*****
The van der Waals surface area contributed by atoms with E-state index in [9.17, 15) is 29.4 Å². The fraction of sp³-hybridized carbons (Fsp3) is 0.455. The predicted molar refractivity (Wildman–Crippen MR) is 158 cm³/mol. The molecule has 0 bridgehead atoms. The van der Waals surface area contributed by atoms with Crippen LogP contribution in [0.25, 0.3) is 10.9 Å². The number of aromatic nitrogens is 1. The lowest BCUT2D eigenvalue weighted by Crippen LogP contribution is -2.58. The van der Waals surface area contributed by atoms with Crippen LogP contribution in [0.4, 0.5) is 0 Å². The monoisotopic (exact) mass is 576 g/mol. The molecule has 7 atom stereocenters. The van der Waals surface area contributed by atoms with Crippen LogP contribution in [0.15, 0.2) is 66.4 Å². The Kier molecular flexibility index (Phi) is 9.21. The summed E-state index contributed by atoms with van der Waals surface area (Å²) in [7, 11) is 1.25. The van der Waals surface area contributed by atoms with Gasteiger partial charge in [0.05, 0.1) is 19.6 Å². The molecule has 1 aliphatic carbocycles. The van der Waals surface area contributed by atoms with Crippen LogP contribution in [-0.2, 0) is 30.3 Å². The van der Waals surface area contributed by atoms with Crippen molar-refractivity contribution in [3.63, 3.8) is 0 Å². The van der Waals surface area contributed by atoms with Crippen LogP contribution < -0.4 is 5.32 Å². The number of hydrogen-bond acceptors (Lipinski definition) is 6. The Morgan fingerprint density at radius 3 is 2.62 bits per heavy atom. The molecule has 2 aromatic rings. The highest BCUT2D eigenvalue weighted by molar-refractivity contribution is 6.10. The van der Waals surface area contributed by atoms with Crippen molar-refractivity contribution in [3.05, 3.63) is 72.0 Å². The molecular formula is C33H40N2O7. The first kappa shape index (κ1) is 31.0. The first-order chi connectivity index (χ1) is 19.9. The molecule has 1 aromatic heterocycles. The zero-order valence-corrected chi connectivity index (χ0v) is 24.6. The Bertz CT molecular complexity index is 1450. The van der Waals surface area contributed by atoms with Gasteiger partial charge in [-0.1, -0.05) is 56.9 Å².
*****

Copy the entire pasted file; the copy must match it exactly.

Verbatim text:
The van der Waals surface area contributed by atoms with E-state index in [9.17, 15) is 29.4 Å². The fraction of sp³-hybridized carbons (Fsp3) is 0.455. The predicted molar refractivity (Wildman–Crippen MR) is 158 cm³/mol. The molecule has 0 bridgehead atoms. The van der Waals surface area contributed by atoms with Crippen LogP contribution in [0.25, 0.3) is 10.9 Å². The number of aromatic nitrogens is 1. The lowest BCUT2D eigenvalue weighted by Crippen LogP contribution is -2.58. The van der Waals surface area contributed by atoms with Crippen LogP contribution in [0.4, 0.5) is 0 Å². The monoisotopic (exact) mass is 576 g/mol. The molecule has 7 atom stereocenters. The van der Waals surface area contributed by atoms with Crippen LogP contribution in [0.15, 0.2) is 66.4 Å². The Kier molecular flexibility index (Phi) is 9.21. The summed E-state index contributed by atoms with van der Waals surface area (Å²) in [7, 11) is 1.25. The van der Waals surface area contributed by atoms with Gasteiger partial charge in [0.05, 0.1) is 19.6 Å². The molecule has 1 aliphatic carbocycles. The van der Waals surface area contributed by atoms with Crippen LogP contribution in [-0.2, 0) is 30.3 Å². The van der Waals surface area contributed by atoms with Crippen molar-refractivity contribution in [3.63, 3.8) is 0 Å². The van der Waals surface area contributed by atoms with Crippen LogP contribution < -0.4 is 5.32 Å². The number of hydrogen-bond acceptors (Lipinski definition) is 6. The Morgan fingerprint density at radius 3 is 2.62 bits per heavy atom. The molecule has 2 aromatic rings. The highest BCUT2D eigenvalue weighted by molar-refractivity contribution is 6.10. The van der Waals surface area contributed by atoms with Crippen molar-refractivity contribution in [3.05, 3.63) is 72.0 Å². The molecular formula is C33H40N2O7. The first kappa shape index (κ1) is 31.0. The first-order chi connectivity index (χ1) is 19.9. The molecule has 1 aromatic heterocycles. The zero-order valence-corrected chi connectivity index (χ0v) is 24.6. The Bertz CT molecular complexity index is 1450. The van der Waals surface area contributed by atoms with Gasteiger partial charge in [-0.1, -0.05) is 56.9 Å².